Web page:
Article: “Challenges of Having an International Upbringing” by Sophia Leite
Sophia Leite is a junior at George Washington University majoring in International Business. She was born in Brazil but has also lived in Angola, Portugal, the United States, and she is now studying abroad at the East China Normal University in China. Her childhood was spent attending international schools and she hopes to continue to travel throughout her adult life too.
Over the last twenty years I have lived on five different continents. I absolutely love being able to move around, meet different people, understand different countries and explore distinct parts of the world. That is not to say, however, that there weren’t any challenges with changing addresses every few years. Moving around my entire life entailed a lot of goodbyes, a significant amount of culture shock, and difficulty understanding where my home truthfully was.
My life consists of an enormous amount of movie-like airport departures, something I have unfortunately gotten used to. Growing up attending international schools meant that most of my friends arrived and left every two to three years. This was enough time to develop close relationships, but not enough time to prepare to say goodbye.
Although I am now accustomed to Skype calls and constant “reunion countdowns,” this was a tough reality as a child. This meant that I would never feel completely at ease becoming best friends with someone, because in the back of my mind I knew that soon enough my friends would leave and I would have to restart my life without them again.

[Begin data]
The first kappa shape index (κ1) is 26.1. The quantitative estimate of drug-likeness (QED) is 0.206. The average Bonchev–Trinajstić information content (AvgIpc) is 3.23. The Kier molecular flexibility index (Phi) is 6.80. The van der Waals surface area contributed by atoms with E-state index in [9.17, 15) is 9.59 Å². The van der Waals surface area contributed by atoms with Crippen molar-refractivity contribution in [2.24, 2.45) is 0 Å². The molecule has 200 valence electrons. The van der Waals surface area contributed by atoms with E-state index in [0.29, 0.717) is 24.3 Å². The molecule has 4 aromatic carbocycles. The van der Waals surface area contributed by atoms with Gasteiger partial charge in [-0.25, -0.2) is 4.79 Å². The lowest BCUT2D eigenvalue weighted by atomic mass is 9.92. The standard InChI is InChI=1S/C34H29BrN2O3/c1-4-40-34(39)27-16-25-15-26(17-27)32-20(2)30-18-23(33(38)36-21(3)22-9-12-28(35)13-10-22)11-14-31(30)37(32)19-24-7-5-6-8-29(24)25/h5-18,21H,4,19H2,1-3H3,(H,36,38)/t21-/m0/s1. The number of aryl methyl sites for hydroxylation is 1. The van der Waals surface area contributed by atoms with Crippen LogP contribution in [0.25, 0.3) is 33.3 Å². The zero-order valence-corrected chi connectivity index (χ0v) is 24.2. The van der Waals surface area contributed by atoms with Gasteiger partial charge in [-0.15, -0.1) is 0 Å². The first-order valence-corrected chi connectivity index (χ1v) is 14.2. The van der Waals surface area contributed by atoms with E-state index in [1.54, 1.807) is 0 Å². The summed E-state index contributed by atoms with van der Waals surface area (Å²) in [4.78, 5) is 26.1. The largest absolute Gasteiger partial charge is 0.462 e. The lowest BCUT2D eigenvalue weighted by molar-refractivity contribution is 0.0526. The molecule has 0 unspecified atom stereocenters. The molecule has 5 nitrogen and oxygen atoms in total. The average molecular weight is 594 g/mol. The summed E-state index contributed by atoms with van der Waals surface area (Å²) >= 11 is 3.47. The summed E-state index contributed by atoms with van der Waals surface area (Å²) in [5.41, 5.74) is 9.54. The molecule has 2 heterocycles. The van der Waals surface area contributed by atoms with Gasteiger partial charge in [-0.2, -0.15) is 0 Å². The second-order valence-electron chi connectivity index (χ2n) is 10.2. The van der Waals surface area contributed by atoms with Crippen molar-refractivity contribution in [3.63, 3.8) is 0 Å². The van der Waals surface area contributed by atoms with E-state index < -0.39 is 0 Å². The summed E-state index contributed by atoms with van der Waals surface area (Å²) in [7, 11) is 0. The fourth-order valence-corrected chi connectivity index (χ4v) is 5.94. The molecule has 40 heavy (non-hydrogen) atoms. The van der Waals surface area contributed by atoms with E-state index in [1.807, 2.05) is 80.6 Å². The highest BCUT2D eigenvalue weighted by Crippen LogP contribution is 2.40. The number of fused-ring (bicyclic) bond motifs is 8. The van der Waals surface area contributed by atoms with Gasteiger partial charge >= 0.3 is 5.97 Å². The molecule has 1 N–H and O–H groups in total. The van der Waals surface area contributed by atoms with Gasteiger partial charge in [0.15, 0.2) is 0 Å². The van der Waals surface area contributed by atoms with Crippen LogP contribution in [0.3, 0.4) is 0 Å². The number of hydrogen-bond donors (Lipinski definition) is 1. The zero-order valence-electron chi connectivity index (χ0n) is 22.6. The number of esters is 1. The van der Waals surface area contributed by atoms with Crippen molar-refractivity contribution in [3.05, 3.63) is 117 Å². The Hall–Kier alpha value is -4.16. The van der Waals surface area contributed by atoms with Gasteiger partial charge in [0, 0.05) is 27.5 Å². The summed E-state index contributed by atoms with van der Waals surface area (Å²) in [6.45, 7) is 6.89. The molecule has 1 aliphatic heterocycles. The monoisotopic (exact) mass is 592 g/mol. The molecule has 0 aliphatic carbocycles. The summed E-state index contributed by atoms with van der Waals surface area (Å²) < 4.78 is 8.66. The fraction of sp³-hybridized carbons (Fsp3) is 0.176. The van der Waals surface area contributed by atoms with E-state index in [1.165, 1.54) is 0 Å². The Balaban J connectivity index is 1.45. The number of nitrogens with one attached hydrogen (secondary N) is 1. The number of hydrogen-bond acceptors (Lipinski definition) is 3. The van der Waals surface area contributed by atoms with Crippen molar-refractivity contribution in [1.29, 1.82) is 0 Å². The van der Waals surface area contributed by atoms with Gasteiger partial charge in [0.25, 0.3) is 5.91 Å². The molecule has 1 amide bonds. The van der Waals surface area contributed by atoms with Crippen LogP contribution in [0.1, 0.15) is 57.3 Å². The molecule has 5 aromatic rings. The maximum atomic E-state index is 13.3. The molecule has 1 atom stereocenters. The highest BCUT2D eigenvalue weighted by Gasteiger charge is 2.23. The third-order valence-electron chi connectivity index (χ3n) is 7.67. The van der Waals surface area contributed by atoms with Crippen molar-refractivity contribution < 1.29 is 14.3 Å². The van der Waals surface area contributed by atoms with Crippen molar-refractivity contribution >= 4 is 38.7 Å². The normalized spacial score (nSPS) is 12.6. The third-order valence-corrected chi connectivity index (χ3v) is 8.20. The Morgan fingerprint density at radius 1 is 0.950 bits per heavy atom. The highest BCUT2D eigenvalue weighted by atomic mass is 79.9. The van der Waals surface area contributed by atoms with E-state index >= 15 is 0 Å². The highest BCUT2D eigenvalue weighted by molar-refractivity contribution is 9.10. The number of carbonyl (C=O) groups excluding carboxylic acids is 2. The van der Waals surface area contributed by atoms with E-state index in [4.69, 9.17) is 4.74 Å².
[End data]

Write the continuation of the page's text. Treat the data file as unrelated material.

The Famous Culture Shock
Luckily for me, culture shock has never taken a big toll on my experience in different countries. Whether in Africa or Asia, I have always been easily adaptable. However, going through culture shock is a very common challenge among international students who are exposed to unfamiliar environments.
Culture shock is simply the process one goes through when getting adapted to a new environment. There are four main stages to it. The first is the honeymoon stage, where individuals become fascinated with their new city and actually take the time to explore some of the most interesting parts of the new city. This exciting experience is usually followed by what is called the disintegration stage, where most of the bad qualities of the place become clear to them and they begin to miss their old support system, rejecting the new move. Then, the reintegration stage appears, where individuals begin to get used to the new lifestyle, begin to make new friendships, and accept the differences. Lastly, the independence stage, where people begin to be themselves again and the new places begin to feel like home. Although not everyone who moves will experience all four stages of culture shock, most people need some time to adjust to the new place. This can be a smooth process, but some times it may entails great stress and anxiety.
Where Is Home?
My family is 100% Brazilian, no question about it. But me? I am not really sure. Having lived only six of my twenty years in my home country I feel like I don’t belong there anymore. But if I don’t belong in Brazil, where do I belong? Not sure either. This is a common challenge for most international students, who grew up in different cultures than their parents and are never in a single place for long enough for it to feel like home.
Despite that, I believe I have truly become a compilation of all the experiences I have gone through, all the people that have crossed my path and all the places I have lived in. Sure, this has hindered my ability to call a single place “home,” but why limit myself to a single nationality when I can have a little bit of each within me?
Ultimately, my international experience has instilled in me certain personality traits, values and skills that are a true reflection of it. Indeed there were a mountain of challenges that came with it, but I am grateful for every single one because without them, them I wouldn’t have discovered the value of cross-cultural experiences and I would not be the same person I am today.